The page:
Without the expected uprising, Lopez’s prospects unraveled. His army was small in number, low on supplies and desperate for food. Quitman’s supposed reinforcements failed to arrive, forcing Lopez to abandon his march on Matanzas. By midday on the 19th he received word that 2,000 Spanish troops were massing to counterattack. His situation suddenly hopeless, Lopez ordered his men to abandon the city and re-board their ships. As they prepared to depart, a company of Spanish lancers arrived and clashed with a Kentuckian rearguard. “The lancers came thundering on in gallant style,” Hardy remarked, “but…no sooner had they come within range than horses and riders began to bite the dust in bloody confusion.”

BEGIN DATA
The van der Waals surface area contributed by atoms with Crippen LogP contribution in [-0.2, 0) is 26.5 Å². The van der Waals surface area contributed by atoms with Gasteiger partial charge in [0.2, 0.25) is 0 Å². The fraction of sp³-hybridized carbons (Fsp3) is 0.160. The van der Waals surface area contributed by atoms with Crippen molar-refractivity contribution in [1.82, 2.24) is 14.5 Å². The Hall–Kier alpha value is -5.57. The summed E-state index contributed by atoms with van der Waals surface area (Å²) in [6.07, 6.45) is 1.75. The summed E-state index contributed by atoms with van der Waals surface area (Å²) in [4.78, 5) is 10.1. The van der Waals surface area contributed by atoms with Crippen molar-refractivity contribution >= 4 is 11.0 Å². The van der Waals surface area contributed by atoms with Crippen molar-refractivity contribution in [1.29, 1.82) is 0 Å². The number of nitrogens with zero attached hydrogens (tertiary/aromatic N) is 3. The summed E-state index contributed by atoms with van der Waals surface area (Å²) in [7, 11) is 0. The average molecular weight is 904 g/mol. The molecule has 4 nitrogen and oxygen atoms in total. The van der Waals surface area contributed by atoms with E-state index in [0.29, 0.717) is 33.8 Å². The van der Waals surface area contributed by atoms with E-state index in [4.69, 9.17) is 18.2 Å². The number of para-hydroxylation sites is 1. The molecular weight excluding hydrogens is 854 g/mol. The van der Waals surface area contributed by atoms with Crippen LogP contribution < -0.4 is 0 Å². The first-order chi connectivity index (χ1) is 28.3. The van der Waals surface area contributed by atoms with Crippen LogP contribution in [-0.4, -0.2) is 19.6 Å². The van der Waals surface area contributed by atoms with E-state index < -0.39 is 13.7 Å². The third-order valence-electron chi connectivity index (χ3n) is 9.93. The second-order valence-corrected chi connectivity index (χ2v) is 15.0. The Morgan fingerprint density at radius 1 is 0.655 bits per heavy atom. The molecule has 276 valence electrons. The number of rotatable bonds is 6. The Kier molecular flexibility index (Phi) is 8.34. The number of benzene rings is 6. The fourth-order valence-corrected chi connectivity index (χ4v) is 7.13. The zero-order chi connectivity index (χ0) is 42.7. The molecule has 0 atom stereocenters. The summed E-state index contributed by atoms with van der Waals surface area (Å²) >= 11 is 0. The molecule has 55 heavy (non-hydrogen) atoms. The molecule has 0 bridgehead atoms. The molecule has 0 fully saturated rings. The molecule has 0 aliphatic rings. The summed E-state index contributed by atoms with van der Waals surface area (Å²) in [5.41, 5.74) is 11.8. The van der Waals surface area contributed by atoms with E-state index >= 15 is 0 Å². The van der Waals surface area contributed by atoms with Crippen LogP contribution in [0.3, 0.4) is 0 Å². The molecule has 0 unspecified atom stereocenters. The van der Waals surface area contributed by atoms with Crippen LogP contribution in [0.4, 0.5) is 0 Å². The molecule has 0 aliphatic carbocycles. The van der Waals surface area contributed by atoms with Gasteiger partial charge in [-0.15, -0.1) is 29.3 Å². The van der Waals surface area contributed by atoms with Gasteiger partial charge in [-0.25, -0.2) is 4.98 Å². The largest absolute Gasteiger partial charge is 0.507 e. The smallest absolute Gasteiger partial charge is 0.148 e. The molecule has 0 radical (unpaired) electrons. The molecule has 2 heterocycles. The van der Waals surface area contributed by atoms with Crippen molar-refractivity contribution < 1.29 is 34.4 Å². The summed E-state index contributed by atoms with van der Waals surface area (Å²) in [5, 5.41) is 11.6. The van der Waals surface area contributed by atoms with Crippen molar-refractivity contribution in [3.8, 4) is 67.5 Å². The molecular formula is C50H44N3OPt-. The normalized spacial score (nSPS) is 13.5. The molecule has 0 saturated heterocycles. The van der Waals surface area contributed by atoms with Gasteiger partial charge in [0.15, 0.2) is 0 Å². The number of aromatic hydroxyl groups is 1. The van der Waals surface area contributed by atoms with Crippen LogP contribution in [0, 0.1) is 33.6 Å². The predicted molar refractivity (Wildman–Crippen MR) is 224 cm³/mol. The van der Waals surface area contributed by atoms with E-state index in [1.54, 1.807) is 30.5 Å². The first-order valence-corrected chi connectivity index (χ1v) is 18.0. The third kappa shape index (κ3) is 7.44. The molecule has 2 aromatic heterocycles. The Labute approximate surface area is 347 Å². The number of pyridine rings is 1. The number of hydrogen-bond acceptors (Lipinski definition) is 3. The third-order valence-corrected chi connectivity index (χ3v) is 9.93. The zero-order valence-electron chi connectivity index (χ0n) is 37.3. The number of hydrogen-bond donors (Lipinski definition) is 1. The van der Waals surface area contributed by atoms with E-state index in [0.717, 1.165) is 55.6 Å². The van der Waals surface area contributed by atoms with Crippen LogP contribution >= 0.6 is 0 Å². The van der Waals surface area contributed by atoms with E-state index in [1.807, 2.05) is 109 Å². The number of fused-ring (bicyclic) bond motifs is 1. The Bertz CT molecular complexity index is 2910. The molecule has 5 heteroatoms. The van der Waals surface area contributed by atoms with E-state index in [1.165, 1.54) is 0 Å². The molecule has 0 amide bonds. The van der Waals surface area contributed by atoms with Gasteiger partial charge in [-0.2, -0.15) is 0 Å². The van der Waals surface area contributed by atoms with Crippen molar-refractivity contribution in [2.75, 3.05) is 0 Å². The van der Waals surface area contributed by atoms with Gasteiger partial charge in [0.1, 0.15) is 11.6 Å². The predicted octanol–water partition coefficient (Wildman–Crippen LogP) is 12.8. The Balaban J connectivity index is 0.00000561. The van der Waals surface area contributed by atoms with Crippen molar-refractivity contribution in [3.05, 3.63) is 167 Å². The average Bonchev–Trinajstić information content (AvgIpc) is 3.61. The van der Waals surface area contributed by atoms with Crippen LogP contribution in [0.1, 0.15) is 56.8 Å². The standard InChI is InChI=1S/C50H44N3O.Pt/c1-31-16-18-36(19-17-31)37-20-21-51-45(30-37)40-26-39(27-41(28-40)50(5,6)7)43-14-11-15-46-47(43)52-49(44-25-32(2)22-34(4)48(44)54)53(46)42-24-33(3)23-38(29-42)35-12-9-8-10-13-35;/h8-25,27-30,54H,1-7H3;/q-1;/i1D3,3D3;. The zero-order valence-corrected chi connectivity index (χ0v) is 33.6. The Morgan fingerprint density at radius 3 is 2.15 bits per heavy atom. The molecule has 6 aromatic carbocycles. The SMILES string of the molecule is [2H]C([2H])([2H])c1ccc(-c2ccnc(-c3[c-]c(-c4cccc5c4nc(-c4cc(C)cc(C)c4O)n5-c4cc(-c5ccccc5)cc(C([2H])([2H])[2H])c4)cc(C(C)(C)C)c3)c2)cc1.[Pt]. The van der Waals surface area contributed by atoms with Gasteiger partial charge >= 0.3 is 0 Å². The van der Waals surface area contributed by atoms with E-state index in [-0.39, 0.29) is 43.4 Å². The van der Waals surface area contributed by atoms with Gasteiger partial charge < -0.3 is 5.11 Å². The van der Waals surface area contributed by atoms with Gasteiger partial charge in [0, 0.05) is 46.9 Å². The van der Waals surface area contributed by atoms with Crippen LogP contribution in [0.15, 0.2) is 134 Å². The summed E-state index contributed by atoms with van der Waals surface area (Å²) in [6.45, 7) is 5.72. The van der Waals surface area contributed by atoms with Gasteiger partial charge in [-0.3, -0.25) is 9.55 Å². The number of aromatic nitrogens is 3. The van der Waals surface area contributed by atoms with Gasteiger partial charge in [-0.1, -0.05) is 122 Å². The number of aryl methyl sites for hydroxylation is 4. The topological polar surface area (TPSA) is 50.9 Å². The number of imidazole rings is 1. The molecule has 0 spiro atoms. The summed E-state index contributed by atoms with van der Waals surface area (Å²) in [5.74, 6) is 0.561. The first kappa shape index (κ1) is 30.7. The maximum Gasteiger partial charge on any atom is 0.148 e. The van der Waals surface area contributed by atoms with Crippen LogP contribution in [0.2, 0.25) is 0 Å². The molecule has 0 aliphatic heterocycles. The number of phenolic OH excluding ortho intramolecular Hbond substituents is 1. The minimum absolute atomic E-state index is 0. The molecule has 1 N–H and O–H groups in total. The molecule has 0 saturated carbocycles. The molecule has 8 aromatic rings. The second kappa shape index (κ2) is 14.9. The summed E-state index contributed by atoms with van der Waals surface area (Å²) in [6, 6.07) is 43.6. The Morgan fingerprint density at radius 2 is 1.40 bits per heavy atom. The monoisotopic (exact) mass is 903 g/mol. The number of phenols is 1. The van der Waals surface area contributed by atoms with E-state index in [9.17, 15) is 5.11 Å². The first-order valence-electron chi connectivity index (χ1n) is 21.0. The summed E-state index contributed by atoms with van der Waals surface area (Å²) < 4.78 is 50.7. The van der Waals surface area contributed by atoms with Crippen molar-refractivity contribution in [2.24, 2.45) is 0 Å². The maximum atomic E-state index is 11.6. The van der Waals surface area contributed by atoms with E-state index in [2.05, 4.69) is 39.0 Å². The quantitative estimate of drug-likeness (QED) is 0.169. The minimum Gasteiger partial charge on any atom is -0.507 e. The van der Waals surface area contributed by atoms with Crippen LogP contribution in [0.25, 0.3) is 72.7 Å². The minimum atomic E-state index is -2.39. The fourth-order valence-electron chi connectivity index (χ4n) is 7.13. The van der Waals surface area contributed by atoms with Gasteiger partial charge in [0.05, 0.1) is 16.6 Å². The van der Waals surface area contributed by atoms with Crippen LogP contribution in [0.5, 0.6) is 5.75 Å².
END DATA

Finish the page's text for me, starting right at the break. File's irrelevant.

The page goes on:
The Kentuckians held the Spaniards long enough for Lopez to disembark his troops. Under fire from Spanish artillery, Lopez’s lead ship, the Creole, ran aground on the shoals off Cardenas, leaving the filibusters dangerously exposed. Lopez ordered the crew to abandon all heavy provisions, including most of their arms and ammunition. In extremis, about one hundred soldiers abandoned the ship and rowed to a nearby island. Finally, a rising tide lifted the Creole off the shoals and it finally escaped, rescuing their colleagues on the island before turning north. However, Lopez left five Americans stranded at Cardenas, all executed by Spanish firing squads.